Troy Carter, the executive in charge of Spotify's artist relations, will leave the company, injecting uncertainty into the streaming service's uneasy relationship with the record industry.
"By all measures, Troy has made a tremendous impact at Spotify," co-founder and CEO Daniel Ek said Monday in a statement. "When he joined our team, there was skepticism from the artist community on streaming overall. Troy has been instrumental in changing that perception."
Music executives have speculated about Carter's departure for months, especially after the company instituted a controversial policy over his objections. He protested a short-lived rule that penalized musicians who were accused of domestic violence and talked openly with colleagues in the music industry about leaving. The company appointed an executive over him as chief content officer in late June. He'll remain an adviser through year-end.
"I'm very proud of what we've achieved but with so much accomplished, it was the right time to move out of the day-to-day into an advisory role," said Carter, whose title was global head of creator services.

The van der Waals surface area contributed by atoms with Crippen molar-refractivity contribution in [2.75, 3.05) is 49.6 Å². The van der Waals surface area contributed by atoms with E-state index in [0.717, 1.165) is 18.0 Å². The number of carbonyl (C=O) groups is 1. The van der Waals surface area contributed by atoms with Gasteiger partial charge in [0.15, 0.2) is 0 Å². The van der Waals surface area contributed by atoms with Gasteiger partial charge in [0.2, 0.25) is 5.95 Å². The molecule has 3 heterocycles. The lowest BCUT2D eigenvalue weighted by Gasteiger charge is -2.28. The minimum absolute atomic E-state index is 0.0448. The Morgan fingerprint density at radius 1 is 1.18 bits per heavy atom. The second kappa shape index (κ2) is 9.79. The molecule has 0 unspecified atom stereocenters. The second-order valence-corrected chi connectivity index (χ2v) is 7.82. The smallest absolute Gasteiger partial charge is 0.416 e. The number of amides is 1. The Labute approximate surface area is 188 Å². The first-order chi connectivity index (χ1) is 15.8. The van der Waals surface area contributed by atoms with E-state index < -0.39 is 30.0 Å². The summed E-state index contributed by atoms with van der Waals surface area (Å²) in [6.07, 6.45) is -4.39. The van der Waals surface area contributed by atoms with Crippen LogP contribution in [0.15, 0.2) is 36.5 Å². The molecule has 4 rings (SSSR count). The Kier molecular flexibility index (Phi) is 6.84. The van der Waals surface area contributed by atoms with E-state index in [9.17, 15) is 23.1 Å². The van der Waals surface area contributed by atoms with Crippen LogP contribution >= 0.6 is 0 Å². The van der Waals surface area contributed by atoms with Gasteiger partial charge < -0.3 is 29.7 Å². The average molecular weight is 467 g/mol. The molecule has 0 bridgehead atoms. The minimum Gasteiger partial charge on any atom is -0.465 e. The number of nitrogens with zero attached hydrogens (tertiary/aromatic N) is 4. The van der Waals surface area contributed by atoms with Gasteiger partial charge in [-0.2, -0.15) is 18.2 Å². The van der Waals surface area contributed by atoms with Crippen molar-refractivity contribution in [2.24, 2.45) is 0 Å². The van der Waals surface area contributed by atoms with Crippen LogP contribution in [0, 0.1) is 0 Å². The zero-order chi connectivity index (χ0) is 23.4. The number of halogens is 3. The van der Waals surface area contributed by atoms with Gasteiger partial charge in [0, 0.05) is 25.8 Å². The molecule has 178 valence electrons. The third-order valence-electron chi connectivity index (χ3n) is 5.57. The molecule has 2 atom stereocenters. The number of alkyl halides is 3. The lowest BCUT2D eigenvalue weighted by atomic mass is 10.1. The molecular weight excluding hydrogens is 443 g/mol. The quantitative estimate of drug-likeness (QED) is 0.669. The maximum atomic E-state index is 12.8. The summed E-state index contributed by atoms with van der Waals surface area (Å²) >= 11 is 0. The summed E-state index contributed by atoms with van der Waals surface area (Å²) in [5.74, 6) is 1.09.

Carter's departure creates a vacuum just as the company is about to enter a new round of negotiations with the three major record labels. Spotify has sought to reduce the rate it pays to labels so that it can one day be profitable.
Carter, 45, joined Spotify a couple years ago to help repair the company's often-fraught relationship with artists, who have assailed the streaming service for generating billions in revenue and paying artists in pennies. A former manager to pop stars Lady Gaga and John Legend, Carter built a team to work more closely with different acts.
Spotify has transformed the music industry with its paid service, which offers more than 35 million songs, customized playlists and podcasts for a monthly fee.
Music industry sales have climbed three years in a row after almost two decades of decline. The stock has climbed since the company went public in April, and Spotify's market capitalization now exceeds $30 billion.
Carter's departure was announced on a day when internet stocks like Facebook and Netflix were already under pressure. Spotify, based in Stockholm, fell as much as 5.9 percent to $175.31 in New York. It went public in April at $132.
-- Bloomberg News